How to Build A Campfire

A survivalist well worth their money should know how to make a campfire from scratch. It is a fundamental skill that every prepper must possess. This article will walk you through everything you need to know about building campfires.

RELATED: Campfire Infographic | How to build the perfect campfire

Building a campfire is as easy as 1-2-3

Prepare everything

First, find out if a permit is required in your area before making a campfire. Inquire about this with the responsible person in charge of the area. You can speak to a U.S. forest representative if you are camping on the state-owned property or an operator if it is commercial.

Once the requirements are established, it is time to review factors such as the weather and the condition of the area. Moisture and wind are just some of the things to consider. This will allow you to prepare suitable fire-building material and ensure the safety of the camp.

Preparation of the campfire siteYoung couple build bonfire near creek bonfire

Commercial campsites are great for those who want to know how to make a campfire. Most of the time there are pre-existing rings of fire or pits left by campers who were there first. However, if you are camping in non-commercial areas, you will need to light your campfire from scratch.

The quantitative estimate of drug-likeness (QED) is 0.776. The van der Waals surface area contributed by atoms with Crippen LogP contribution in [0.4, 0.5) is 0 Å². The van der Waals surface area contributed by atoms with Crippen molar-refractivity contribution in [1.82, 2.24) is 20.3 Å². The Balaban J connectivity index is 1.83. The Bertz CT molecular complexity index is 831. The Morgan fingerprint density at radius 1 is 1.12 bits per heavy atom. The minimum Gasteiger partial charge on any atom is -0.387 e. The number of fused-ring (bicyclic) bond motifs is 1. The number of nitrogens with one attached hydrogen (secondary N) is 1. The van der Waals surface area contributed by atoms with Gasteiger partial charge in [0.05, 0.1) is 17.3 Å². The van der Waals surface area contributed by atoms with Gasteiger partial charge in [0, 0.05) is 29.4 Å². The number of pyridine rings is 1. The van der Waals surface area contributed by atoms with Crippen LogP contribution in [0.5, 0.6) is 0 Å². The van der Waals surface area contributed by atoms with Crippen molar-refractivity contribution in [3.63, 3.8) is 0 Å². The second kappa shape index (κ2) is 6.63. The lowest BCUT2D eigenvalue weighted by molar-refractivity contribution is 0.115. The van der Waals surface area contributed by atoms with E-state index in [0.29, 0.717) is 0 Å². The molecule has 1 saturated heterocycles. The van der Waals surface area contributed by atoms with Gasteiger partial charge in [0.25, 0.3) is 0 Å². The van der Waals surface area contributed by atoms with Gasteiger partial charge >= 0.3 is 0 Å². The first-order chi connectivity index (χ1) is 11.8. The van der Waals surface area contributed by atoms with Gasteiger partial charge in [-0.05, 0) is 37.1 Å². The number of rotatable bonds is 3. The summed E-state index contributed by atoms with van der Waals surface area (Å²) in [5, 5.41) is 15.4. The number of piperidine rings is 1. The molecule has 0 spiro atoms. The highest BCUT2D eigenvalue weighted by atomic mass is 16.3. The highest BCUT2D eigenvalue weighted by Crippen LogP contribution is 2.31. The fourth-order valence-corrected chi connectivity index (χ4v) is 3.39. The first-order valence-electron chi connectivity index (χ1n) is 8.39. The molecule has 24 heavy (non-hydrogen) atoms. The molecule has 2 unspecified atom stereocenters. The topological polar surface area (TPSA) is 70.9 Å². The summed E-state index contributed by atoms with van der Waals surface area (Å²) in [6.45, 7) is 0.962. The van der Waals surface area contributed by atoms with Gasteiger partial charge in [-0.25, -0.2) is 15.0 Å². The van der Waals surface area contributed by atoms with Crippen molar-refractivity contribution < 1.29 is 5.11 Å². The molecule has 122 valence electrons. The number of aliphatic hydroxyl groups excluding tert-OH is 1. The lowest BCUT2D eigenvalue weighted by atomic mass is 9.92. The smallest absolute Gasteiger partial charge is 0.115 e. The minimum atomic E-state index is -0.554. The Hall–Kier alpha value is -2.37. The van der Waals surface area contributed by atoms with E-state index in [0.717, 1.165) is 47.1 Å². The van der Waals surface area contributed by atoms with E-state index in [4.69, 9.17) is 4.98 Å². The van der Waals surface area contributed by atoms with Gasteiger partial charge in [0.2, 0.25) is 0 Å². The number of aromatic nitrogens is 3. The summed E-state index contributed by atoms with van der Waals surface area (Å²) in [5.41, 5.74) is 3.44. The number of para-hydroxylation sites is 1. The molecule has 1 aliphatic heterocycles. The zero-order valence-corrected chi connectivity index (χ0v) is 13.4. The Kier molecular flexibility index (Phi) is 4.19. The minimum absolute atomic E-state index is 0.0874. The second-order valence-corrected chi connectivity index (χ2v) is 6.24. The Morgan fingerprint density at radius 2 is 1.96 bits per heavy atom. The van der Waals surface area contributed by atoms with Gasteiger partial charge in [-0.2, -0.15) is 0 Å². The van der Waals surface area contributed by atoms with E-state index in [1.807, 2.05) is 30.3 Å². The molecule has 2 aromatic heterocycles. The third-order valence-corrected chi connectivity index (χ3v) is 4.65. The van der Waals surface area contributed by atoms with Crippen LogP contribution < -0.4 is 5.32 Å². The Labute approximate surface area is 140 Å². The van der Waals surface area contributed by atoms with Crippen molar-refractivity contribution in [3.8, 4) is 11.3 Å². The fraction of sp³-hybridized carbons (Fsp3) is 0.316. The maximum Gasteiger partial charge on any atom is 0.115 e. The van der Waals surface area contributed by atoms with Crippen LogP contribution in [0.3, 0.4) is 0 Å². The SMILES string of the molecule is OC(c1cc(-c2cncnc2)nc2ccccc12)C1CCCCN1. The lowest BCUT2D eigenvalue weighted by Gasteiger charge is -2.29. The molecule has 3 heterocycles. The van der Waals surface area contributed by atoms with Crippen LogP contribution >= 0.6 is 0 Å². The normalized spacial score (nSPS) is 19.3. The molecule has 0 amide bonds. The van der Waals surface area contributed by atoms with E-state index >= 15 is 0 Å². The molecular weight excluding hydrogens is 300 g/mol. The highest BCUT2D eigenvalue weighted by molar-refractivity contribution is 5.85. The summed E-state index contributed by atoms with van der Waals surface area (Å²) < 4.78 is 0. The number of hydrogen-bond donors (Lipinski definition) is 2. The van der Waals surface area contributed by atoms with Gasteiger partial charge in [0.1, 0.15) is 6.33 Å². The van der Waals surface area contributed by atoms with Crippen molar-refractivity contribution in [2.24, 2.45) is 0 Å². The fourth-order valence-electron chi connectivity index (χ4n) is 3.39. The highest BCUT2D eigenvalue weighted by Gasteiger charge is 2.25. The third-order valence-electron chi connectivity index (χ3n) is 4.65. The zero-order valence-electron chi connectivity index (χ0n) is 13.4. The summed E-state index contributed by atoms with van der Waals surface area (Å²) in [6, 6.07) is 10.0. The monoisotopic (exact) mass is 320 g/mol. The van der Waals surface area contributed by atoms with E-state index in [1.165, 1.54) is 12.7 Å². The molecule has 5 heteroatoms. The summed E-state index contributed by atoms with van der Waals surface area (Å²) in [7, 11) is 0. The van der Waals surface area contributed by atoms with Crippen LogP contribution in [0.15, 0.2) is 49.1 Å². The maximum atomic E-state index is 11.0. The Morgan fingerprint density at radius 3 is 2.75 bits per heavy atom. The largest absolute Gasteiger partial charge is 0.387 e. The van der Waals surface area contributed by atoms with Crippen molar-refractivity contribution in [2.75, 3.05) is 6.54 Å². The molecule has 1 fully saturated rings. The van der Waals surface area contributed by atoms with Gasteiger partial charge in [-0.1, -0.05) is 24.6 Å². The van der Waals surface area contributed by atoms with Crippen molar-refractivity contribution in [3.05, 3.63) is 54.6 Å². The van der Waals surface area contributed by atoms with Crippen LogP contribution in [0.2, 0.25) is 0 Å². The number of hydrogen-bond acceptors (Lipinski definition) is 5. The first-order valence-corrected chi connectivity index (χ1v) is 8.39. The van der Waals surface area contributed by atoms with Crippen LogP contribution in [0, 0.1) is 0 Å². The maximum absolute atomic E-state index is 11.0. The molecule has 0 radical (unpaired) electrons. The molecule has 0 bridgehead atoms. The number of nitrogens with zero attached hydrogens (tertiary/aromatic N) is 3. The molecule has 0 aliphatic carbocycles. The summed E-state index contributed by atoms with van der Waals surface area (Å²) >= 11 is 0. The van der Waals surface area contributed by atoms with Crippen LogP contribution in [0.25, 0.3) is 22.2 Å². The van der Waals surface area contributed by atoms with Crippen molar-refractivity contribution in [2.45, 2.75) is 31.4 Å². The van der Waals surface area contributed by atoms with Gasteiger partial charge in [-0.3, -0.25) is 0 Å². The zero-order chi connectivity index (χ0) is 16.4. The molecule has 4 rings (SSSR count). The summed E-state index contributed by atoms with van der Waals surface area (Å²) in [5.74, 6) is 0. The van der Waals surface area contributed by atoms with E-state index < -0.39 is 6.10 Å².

The first thing you need to know is how to light your campfire on relatively level ground. Second, it is standard practice for you to set up your fire at least 20 feet from your tent or flammable structure. However, your location must be protected from sudden gusts of wind. This serves to protect against flying sparks and embers, which can cause a fire.

Step-by-step instructions on how to light a campfire

Step 1: building the fire pit FireStone bonfire Pit bonfire

Make sure that the entire perimeter of the campfire pit is free of flammable materials. Shrubs and grasses make excellent fire fodder. Free from the heavy foliage.

Once you’ve eliminated the potential fire hazards, it’s time to start digging the pit. Dig a three-foot-wide, one-foot-deep pit, then surround the perimeter with stones. A shovel and bucket of water should also be within easy reach.

Step 2: gathering the firewoodCollecting firewood for bonfire bonfires

No campfire without wood. Collecting firewood is an art. You should learn to tell a good one from a bad one. A simple and effective way to do this is to use the snap test.

This test is done by breaking a stick in half. If the stick makes a nice cracking sound, you know it’s good firewood. As simple as that.

Step 3: prepare the tinder and kindlingSmiling woman is leaning on her boyfriend, who is lighting the campfire on her tented campfire

Simply put, kindling is used to set fire to larger pieces of wood. Tinder, on the other hand, is a small flammable material that helps make kindling burn faster. Small drying sticks are good lighting materials, while dried leaves, bark, and moss can be used as tinder.